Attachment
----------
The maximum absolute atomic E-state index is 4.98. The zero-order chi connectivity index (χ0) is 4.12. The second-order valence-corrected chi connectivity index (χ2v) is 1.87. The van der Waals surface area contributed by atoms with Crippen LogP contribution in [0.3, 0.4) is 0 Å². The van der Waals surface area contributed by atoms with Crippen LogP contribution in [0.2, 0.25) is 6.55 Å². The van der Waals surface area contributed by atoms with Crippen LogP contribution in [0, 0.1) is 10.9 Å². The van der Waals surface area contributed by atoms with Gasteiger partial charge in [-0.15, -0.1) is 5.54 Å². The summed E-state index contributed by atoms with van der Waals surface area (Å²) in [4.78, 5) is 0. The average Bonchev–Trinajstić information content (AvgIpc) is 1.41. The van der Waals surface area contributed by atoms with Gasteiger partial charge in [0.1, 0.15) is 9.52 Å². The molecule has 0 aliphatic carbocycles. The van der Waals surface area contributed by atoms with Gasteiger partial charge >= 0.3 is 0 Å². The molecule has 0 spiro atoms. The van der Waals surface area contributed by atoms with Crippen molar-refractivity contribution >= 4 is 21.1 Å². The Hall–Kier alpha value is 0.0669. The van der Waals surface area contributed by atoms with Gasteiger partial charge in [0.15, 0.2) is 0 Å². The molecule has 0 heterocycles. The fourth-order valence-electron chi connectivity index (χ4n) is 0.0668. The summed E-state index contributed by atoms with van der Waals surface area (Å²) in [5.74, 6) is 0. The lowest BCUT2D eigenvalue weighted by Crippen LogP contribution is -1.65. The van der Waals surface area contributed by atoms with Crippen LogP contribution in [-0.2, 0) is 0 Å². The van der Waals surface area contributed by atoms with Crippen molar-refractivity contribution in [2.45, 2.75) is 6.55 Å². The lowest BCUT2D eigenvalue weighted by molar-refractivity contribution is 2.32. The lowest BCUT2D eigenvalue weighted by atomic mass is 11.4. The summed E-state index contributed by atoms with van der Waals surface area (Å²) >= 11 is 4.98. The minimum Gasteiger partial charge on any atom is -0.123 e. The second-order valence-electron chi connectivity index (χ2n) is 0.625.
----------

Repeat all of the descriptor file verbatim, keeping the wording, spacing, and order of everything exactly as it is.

The maximum absolute atomic E-state index is 4.98. The zero-order chi connectivity index (χ0) is 4.12. The second-order valence-corrected chi connectivity index (χ2v) is 1.87. The van der Waals surface area contributed by atoms with Crippen LogP contribution in [0.3, 0.4) is 0 Å². The van der Waals surface area contributed by atoms with Crippen LogP contribution in [0.2, 0.25) is 6.55 Å². The van der Waals surface area contributed by atoms with Crippen LogP contribution in [0, 0.1) is 10.9 Å². The van der Waals surface area contributed by atoms with Gasteiger partial charge in [-0.15, -0.1) is 5.54 Å². The summed E-state index contributed by atoms with van der Waals surface area (Å²) in [4.78, 5) is 0. The average Bonchev–Trinajstić information content (AvgIpc) is 1.41. The van der Waals surface area contributed by atoms with Gasteiger partial charge in [0.1, 0.15) is 9.52 Å². The molecule has 0 aliphatic carbocycles. The van der Waals surface area contributed by atoms with Gasteiger partial charge >= 0.3 is 0 Å². The molecule has 0 spiro atoms. The van der Waals surface area contributed by atoms with Crippen molar-refractivity contribution >= 4 is 21.1 Å². The Hall–Kier alpha value is 0.0669. The van der Waals surface area contributed by atoms with Gasteiger partial charge in [0.15, 0.2) is 0 Å². The molecule has 0 heterocycles. The fourth-order valence-electron chi connectivity index (χ4n) is 0.0668. The summed E-state index contributed by atoms with van der Waals surface area (Å²) in [5.74, 6) is 0. The lowest BCUT2D eigenvalue weighted by Crippen LogP contribution is -1.65. The van der Waals surface area contributed by atoms with Crippen LogP contribution in [-0.2, 0) is 0 Å². The van der Waals surface area contributed by atoms with Crippen molar-refractivity contribution in [2.45, 2.75) is 6.55 Å². The lowest BCUT2D eigenvalue weighted by molar-refractivity contribution is 2.32. The lowest BCUT2D eigenvalue weighted by atomic mass is 11.4. The summed E-state index contributed by atoms with van der Waals surface area (Å²) >= 11 is 4.98. The minimum Gasteiger partial charge on any atom is -0.123 e. The second-order valence-electron chi connectivity index (χ2n) is 0.625.